Governments must spend as much collecting IQ as they do on gathering scientific data, says Nirlungay
Minister gives nod to Inuit bear knowledge
Nunavut Tunngavik Inc.'s director of wildlife, Gabriel Nirlinguyak, found himself sitting next to the World Wildlife Fund's polar bear point man Peter Ewins in Winnipeg at the Jan. 16 federal roundtable on polar bear management.
"We had a chance to discuss where he was coming from, and where I was coming from," Nirlinguayuk recalled with a chuckle. "At the end of the day, we agreed to disagree."
"In the past, Inuit always considered the WWF Canada as our friend," he said, recalling that the two had cooperated on bowhead whale management issues. "But not with polar bears."
He said that a lot of Inuit feel betrayed by the animal rights movement, and by some biologists when it comes to polar bears.
Ewins has been calling loud and long for more restrictions on the harvesting of polar bears, particularly in Baffin Bay and Hudson Bay.
The polar bear is the WWF's poster animal in its campaign against global climate change, said Nirlungayuk, and "the Inuit are caught in the middle."
He is trying to be optimistic about federal environment minister Jim Prentice's announcement after the meeting of a "strong commitment to integrate Inuit traditional knowledge and science" into Canadian polar bear management.
After all, the roundtable was an historic event, Nirlungayuk said. It was the first time that Inuit had been invited to present their positions and concerns on wildlife management directly to a federal environment minister.
But Inuit traditional knowledge won't get fair weight in polar bear decisions, he said, until governments spend as much money on collecting Inuit Qaujimajatuqangit as they do on gathering scientific data.
"People are wondering how to interpret Inuit traditional knowledge. First policy makers have to open up their purses to collect IQ. They've got to put money into it."
If you gave each of Nunavut's communities $100,000 to collect Inuit traditional knowledge on polar bears, it would still cost less than the amounts spent on scientific research, he said.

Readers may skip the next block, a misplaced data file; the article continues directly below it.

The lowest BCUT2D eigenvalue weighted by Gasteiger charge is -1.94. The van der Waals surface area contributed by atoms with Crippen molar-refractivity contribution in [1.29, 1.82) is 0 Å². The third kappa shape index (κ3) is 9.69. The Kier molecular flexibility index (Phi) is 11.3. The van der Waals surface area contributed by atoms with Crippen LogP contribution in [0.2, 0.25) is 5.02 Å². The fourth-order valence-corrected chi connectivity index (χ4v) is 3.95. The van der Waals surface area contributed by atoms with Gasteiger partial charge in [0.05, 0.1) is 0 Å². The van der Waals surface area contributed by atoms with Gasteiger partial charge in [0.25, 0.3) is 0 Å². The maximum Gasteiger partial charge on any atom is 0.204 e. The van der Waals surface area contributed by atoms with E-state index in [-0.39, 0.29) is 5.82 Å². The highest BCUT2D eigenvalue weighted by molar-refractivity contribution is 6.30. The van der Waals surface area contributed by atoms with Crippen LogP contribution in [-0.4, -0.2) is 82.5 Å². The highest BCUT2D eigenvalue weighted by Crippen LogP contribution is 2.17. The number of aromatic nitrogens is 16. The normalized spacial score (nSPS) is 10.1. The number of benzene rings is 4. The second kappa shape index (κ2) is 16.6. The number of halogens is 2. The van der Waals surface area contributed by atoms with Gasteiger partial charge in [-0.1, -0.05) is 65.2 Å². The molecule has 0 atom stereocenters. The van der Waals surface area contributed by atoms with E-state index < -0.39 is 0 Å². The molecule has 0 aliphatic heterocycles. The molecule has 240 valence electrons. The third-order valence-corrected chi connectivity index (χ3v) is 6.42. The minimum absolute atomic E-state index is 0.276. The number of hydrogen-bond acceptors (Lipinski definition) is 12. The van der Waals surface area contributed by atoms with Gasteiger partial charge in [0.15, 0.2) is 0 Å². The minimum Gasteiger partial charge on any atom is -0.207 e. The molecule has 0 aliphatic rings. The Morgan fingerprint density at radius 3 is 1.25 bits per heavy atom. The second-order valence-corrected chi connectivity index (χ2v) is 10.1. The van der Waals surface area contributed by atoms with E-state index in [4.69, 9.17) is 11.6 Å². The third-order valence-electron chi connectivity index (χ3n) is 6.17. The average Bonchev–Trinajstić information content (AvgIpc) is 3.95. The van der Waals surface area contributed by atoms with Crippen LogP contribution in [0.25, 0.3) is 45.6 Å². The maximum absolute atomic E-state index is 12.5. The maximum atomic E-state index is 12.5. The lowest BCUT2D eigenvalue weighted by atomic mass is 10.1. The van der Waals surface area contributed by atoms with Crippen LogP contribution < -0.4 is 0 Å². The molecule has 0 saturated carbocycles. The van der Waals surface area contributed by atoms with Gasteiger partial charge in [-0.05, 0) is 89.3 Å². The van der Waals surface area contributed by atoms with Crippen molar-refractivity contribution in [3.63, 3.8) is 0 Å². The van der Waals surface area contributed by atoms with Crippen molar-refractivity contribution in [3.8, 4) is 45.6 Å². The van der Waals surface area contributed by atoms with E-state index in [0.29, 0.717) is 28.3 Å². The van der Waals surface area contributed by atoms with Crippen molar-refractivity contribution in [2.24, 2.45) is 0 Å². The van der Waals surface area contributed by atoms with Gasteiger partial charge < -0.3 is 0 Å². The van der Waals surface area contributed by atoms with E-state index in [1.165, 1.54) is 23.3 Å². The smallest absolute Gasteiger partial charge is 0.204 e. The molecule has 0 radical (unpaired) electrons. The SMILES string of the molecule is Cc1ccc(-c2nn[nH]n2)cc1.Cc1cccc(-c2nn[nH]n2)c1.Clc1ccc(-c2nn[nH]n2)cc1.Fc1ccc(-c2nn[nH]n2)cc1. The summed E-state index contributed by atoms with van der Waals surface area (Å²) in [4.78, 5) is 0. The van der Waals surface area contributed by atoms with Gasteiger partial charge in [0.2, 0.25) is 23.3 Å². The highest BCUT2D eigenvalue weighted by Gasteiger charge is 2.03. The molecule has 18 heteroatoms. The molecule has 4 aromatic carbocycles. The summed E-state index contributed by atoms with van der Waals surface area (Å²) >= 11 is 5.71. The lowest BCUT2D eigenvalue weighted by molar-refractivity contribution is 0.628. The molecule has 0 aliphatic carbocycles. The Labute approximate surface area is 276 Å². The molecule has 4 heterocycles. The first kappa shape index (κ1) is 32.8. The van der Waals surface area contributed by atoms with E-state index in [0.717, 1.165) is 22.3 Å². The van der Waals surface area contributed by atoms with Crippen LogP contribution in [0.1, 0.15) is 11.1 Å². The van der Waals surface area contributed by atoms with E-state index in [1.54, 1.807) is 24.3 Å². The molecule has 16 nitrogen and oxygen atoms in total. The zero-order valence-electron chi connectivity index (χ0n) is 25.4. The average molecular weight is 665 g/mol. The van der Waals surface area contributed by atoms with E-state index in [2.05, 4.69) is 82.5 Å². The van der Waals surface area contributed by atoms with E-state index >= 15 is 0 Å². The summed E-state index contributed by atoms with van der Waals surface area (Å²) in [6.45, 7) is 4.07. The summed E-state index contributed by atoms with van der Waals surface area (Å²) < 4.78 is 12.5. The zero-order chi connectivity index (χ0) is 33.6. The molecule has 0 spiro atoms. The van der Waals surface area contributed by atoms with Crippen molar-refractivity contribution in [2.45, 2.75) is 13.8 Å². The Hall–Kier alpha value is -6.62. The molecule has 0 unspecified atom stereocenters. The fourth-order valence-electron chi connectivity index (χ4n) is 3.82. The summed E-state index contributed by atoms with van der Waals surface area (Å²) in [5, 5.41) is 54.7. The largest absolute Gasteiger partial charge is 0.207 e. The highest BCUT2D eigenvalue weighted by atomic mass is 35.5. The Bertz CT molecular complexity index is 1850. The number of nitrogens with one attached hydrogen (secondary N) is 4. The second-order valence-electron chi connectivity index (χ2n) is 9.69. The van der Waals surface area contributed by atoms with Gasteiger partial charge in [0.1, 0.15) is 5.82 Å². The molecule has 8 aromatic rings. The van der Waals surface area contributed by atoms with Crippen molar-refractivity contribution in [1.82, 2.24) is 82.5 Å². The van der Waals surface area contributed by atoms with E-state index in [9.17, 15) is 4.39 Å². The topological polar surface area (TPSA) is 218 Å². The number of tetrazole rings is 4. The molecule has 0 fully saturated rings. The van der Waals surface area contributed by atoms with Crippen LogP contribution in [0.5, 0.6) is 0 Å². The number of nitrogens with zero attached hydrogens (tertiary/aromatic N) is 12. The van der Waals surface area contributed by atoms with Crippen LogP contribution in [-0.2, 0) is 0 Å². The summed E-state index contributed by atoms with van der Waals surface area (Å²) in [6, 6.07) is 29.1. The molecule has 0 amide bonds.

Participants in the roundtable included territorial, provincial, Inuit, First Nations, scientific and conservation community representatives.
And those from NTI, Inuit Tapiriit Kanatami, the Inuit Circumpolar Council and the Nunavut government all called for greater focus on IQ in bear management in their presentations.
The optimistic view is that Prentice got the message.
In his report on the roundtable to the Nunavut legislature, Environment Minister Daniel Shewchuk said besides recognizing the importance of Inuit Qaujimajatuqangit, Prentice also committed "to pursue the completion of co-management agreements with other jurisdictions that we share our polar bear populations with, such as Greenland."
While recognizing that international agreements are a federal responsibility, Nirlungayuk said NTI hopes to set up some "user-to-user" meetings between North Baffin Inuit polar bear harvesters and their Greenland counterparts.
They could be similar to meetings that already take place between western Nunavut hunters and their Inuvialuit counterparts in the NWT, he noted.
The roundtable was a starting point, Duane Smith, Canadian president of the Inuit Circumpolar Council, said in a statement after the event.
"We now expect that Inuit from all of the four Inuit land claimant regions, and all relevant co-management boards in Canada, will be substantially consulted" as the minister of the environment decides whether to list polar bears as a species of special concern under Canada's Species At Risk Act (SARA).
The United States considers it a threatened species, and has banned all polar bear imports. And the European union has banned imports of bears and bear parts taken from Baffin Bay and Kane Basin.
But Nirlungayuk argued these readings are based on limited and out-of-date surveys and do not take into account polar bear movements across management areas – between Hudson Bay and Foxe Basin for example, and between Baffin Bay and Davis Strait.
"Inuit believe that Canada's polar bears live in about four populations," he said. "It is artificial to try to make conservation decisions about 13 subpopulations, as managers do now."
The scientists spend only limited amounts of time in the bear areas, he said, while Inuit hunters gather first-hand information year round, and have an intimate, centuries-old relationship with the bears. They take a long-term view, and recognize natural fluctuations and movements in the bear populations.
Inuit are convinced the population is generally healthy, Nirlungayuk said in NTI's presentation to the roundtable. He noted that Canada's polar bear numbers have grown from about 8,000 in the early 1970s to about 16,000 today.
Canada is home to about 65 per cent of the world's polar bears.